[cnn-photo-caption image=http://i.cdn.turner.com/cnn/2010/CRIME/04/15/wisconsin.court.prayer/story.bushprayer.gi.jpg caption="President Bush marks the National Day of Prayer in May 2008 with St. Patrick's choir." width=300 height=169]
A federal judge on Thursday struck down the federal statute that established the National Day of Prayer, ruling that it violates the constitutional ban on government-backed religion.
"[I]ts sole purpose is to encourage all citizens to engage in prayer, an inherently religious exercise that serves no secular function," a Wisconsin judge wrote in the ruling, referring to the 1952 law that created the National Day of Prayer.
"In this instance, the government has taken sides on a matter that must be left to individual conscience," wrote the judge, Barbara B. Crabb.
The injunction against the National Day of Prayer will not take effect until the defendants in the case, President Obama and White House Press Secretary Robert Gibbs, have exhausted their appeals, the decision said.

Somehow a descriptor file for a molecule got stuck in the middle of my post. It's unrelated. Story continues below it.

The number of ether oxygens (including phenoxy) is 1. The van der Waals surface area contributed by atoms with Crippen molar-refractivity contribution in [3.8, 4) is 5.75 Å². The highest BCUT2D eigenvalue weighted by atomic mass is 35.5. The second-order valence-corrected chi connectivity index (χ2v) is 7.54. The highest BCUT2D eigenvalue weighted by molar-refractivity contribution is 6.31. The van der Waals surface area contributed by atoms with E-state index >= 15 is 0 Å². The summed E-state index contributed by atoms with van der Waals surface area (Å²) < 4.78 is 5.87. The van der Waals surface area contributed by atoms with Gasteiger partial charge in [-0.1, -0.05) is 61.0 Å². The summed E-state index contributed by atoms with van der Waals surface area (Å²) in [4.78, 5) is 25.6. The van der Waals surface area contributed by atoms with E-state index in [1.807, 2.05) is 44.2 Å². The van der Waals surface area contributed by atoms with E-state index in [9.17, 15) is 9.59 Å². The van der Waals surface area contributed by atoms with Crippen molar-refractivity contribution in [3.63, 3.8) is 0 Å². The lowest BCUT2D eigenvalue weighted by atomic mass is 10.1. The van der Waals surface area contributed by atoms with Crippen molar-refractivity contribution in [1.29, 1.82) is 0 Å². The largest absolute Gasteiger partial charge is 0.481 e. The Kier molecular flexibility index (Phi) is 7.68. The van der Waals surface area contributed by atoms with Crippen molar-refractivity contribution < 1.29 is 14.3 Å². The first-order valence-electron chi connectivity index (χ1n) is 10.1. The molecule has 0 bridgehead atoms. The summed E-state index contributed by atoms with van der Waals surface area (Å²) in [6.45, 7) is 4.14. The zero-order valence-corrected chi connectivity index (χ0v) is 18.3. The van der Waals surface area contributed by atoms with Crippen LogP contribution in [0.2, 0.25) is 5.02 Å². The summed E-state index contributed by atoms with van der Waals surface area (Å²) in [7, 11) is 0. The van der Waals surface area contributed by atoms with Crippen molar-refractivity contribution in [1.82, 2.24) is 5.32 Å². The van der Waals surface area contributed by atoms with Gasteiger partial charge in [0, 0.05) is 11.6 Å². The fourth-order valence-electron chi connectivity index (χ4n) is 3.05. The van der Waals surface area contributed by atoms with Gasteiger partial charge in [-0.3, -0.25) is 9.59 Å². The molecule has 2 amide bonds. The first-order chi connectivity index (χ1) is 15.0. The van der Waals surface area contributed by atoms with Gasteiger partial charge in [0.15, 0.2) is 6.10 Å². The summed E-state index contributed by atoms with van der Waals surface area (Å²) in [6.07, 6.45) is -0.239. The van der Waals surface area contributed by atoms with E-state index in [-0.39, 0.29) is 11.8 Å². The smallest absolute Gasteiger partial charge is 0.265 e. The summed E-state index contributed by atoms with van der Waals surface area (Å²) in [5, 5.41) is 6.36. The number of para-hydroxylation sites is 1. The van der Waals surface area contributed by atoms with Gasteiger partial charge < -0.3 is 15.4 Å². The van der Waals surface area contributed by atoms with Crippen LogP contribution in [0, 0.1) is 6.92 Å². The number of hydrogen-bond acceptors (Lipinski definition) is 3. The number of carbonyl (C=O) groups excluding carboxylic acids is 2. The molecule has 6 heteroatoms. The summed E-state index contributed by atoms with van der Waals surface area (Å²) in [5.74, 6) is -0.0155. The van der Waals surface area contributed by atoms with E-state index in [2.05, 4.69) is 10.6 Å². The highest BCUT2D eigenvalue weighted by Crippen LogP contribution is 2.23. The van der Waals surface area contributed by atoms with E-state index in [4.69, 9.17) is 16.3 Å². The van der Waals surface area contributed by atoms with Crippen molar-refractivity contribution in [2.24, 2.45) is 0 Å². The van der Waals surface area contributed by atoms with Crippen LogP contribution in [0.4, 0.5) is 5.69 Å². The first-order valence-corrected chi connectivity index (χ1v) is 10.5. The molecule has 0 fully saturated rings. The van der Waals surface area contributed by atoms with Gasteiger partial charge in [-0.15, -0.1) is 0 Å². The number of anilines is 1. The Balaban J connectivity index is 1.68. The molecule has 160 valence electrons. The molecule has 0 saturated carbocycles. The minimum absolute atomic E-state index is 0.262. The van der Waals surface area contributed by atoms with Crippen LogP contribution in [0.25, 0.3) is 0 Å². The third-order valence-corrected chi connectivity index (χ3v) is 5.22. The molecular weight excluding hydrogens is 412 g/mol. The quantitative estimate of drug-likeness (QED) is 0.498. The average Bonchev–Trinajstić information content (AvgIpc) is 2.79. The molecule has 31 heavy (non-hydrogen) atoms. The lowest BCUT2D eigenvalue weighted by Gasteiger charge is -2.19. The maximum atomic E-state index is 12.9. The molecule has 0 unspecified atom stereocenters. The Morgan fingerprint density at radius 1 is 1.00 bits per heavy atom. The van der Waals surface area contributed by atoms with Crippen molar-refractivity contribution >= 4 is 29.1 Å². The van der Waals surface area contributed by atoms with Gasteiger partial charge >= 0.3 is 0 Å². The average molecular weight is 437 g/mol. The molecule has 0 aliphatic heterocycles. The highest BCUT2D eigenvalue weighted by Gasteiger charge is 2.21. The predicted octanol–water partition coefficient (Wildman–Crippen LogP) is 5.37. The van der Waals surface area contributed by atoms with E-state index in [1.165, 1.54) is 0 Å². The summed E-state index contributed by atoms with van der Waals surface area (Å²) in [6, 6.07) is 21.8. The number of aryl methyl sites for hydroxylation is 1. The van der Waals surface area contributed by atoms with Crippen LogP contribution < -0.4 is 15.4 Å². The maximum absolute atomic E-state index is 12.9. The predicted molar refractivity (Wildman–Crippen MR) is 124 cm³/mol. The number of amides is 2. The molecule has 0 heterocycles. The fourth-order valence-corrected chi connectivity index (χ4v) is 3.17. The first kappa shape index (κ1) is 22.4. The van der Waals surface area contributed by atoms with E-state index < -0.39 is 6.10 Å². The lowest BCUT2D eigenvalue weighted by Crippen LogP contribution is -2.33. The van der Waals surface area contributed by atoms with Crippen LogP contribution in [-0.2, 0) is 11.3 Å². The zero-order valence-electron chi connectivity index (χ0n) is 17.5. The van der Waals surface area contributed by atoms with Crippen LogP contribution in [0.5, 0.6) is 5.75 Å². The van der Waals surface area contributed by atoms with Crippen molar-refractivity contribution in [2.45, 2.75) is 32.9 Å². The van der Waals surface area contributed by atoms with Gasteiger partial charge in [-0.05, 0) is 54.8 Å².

The Obama administration said in a Twitter message on Thursday that Obama intends to recognize this year's National Day of Prayer, which is May 6.
So what do you think? We want to hear from you. Can prayer be unconstitutional?
And don't miss Anderson's conversation on the subject with Christopher Hitchens and Tony Perkins tonight on AC360° at 10 p.m. ET.
Anderson Cooper goes beyond the headlines to tell stories from many points of view, so you can make up your own mind about the news. Tune in weeknights at 8 and 10 ET on CNN.
Questions or comments? Send an email
Want to know more? Go behind the scenes with